Here's Block GBE MO's press release that reflects what REALLY happened:
Two Counties Clarify Opposition to Grain Belt:  Chariton and Ralls Legalize Letters of Rescission
Texas based Clean Line Energy, that hopes to build a 750 mile high voltage-transmission line across the state, just hit another snag. Five out of eight counties crossed have now officially rescinded permission for Grain Belt Express to access their county. In Missouri, each county and the Missouri Public Service Commission (PSC) must grant permission to erect any towers.
The staff of the Missouri PSC recommended denying Grain Belt last fall. They stated “Grain Belt Express has not shown it is needed, economically feasible, or promotes the public interest in Missouri”. They also stated, “Section 229.100 RS Mo precludes Grain Belt from building its proposed line without first obtaining the consent of the County Commission in each of the eight counties in northern Missouri where the line would be located.”
Grain Belt questioned the validity of the rescission letters from two counties that were written in the summer of 2014. They stated that Chariton County’s letter had not specifically withdrawn section 229.100 authority or permission to build.
They also stated that Ralls County had said they would consider granting franchise only after the commission approved Grain Belt. Because the county must give permission for the PSC to grant a certificate it created a chicken and egg situation. Grain Belt asked for the Certificate of Convenience and Necessity first and promises to get the consent of each of the counties afterwards.
In response, both Chariton and Ralls County submitted new letters to the PSC to reiterate that Grain Belt does not have permission to build transmission lines in their county.
Ralls County’s new letter reads, in part, “Accordingly, if our grant of authority of August 23rd, 2012 to Grain Belt Express was valid, the County Commission does hereby rescind and revoke any authority granted that date to Grain Belt Express."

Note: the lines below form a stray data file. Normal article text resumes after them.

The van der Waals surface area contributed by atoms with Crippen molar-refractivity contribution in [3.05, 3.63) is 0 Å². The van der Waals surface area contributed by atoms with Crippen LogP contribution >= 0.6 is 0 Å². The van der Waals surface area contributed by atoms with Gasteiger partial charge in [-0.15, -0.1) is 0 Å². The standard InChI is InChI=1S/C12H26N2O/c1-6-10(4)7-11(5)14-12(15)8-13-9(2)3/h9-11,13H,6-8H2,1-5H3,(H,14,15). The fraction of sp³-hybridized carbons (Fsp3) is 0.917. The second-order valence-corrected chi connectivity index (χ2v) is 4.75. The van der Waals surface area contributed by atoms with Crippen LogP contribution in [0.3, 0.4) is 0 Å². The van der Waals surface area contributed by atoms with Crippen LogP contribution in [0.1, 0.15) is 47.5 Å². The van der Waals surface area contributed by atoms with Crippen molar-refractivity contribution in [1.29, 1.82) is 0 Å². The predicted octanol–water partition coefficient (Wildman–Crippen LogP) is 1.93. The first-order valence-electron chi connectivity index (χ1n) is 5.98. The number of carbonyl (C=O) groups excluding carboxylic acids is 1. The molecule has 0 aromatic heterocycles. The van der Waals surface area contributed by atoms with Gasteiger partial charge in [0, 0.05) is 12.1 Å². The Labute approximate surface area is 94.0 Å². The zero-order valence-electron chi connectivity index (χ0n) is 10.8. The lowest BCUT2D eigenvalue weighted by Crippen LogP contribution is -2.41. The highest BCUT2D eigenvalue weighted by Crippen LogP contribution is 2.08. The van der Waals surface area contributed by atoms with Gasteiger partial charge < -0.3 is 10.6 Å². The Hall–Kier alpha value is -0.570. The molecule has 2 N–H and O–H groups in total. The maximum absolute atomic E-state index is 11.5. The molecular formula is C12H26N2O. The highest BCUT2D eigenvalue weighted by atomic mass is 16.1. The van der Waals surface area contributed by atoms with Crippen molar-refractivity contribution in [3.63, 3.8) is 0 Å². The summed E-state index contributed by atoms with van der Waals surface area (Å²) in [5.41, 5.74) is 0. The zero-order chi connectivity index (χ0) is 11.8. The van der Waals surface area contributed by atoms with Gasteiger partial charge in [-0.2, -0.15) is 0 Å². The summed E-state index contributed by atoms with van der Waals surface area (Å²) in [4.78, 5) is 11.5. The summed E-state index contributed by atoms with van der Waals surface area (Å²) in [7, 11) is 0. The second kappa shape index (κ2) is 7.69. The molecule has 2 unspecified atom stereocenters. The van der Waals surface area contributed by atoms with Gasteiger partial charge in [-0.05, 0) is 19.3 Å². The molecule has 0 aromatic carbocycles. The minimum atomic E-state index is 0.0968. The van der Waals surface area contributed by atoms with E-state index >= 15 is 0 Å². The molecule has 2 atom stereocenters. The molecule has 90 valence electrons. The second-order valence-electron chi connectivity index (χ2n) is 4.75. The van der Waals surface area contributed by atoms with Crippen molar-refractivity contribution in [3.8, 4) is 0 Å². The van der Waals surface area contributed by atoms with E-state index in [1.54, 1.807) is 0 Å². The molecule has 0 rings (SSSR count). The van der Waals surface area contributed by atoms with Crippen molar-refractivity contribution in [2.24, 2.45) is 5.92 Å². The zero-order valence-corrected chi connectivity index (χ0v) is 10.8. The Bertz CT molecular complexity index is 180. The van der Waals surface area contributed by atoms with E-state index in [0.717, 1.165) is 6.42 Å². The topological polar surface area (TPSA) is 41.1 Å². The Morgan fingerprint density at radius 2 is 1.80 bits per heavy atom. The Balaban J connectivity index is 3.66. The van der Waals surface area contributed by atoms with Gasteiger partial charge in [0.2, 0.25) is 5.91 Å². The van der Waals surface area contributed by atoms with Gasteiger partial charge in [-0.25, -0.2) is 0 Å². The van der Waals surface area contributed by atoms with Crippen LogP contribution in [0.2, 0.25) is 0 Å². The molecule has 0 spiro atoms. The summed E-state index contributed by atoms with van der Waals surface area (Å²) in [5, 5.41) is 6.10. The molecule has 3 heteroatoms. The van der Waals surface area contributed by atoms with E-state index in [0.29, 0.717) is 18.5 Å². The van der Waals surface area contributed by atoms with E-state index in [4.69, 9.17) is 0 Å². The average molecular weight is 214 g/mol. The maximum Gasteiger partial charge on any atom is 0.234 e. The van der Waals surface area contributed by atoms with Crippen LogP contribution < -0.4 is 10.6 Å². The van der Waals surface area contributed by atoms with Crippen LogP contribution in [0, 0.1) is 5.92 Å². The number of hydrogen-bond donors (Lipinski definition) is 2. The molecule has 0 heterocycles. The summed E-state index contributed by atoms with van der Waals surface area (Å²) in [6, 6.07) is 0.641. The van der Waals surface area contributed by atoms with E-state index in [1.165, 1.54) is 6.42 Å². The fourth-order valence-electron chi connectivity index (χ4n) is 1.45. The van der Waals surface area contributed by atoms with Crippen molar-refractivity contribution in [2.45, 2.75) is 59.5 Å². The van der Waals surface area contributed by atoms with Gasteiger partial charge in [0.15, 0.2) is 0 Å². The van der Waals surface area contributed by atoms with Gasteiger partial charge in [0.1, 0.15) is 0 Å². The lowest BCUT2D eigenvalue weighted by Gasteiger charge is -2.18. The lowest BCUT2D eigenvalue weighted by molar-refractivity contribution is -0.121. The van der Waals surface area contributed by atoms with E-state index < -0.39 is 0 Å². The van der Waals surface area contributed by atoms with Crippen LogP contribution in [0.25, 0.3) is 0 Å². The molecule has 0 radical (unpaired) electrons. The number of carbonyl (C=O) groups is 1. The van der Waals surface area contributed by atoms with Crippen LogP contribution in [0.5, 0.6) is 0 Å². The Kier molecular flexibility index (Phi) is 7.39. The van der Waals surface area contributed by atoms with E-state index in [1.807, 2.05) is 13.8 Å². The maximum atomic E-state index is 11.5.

Wiley Hibbard, Presiding Commissioner of Ralls County stated, “I, as well as the other two Commissioners in Ralls County, felt it was important that we should restate our opposition to GBE's application to the PSC.
"By pure coincidence, we chose to send our letter to the PSC on the same day GBE held a press conference in Ralls County. It is my understanding that no landowners from Ralls County attended. GBE had to bring a person in from a county many miles away to speak to the press. This will show Grain Belt and the PSC that landowner's rights are very important to the citizens of Ralls County.”
Jennifer Gatrel of Block Grain Belt Express Missouri stated, “We are delighted that five out of eight counties have withdrawn their permission. We are very hopeful that the Missouri PSC will quickly deny Grain Belt and allow landowners to resume our lives."
A reporter who purposely misstates the facts to promote a corporate agenda does so at the peril of her own reputation.

What crap!
 
 
Brace yourselves, Americans, Congress is tinkering with energy policy again!  No good can come of this.  And some idiot has introduced a whole new Sec. 216 (16 U.S.C. 824p) aka Section 1221 of the Energy Policy Act of 2005 that's even worse than its first iteration.

The original, Section 1221, designated the Secretary of Energy to conduct an electric transmission "congestion study" and designate "National Interest Electric Transmission Corridors" (NIETCs) every three years.  Transmission proposed in these designated corridors
was subject to "backstop" permitting by the Federal Energy Regulatory Commission (FERC) in the event a state withheld approval of an application for a permit for more than one year, or lacked the authority to permit the project.

Section 1221 was promptly deconstructed in two federal courts.  When FERC proposed that "withholding approval" included a denial, and that meant it could override a state's denial of an application, the 4th Circuit determined that "withheld approval"
excludes a state's denial of an application, preserving state authority.  In addition, the 9th Circuit determined that DOE did not properly "consult with states" before designating NIETCs, and therefore it vacated the corridors DOE had set in 2009.

Last year, DOE made a half-hearted attempt to produce the 2012 "congestion study," but was resoundingly smacked down by a whole bunch of comments, and hasn't done a thing since.


In practice, Section 1221 has been an abject failure
.

However, the new Section 216, carried to Congress by Sen. Martin Heinrich (D-NM), attempts to fix all that by giving FERC authority to overrule a state denial of a transmission permit and use federal eminent domain authority to take private property.  It also tosses NIETCs out the window as a means to identify worthy transmission projects and replaces them with an RTO/ISO finding that the project is "needed."


Good news:  The new Sec. 216 does not apply to Clean Line in its current form.

Bad news:  The new Sec. 216 will encourage a whole bunch of new transmission projects of questionable necessity, and landowners along existing corridors and/or those owning "open farmland" are always the first targets identified on the ol' transmission routing Etch-A-Sketch.


So, let's look at what the new Sec. 216 says:

(B) FEDERAL AUTHORITY.—The Commission may authorize, in accordance with subsection (d), construction of a high-priority regional transmission project that the Commission finds to be required by the present or future public convenience and necessity and in accordance with this section if--

“(i) a State--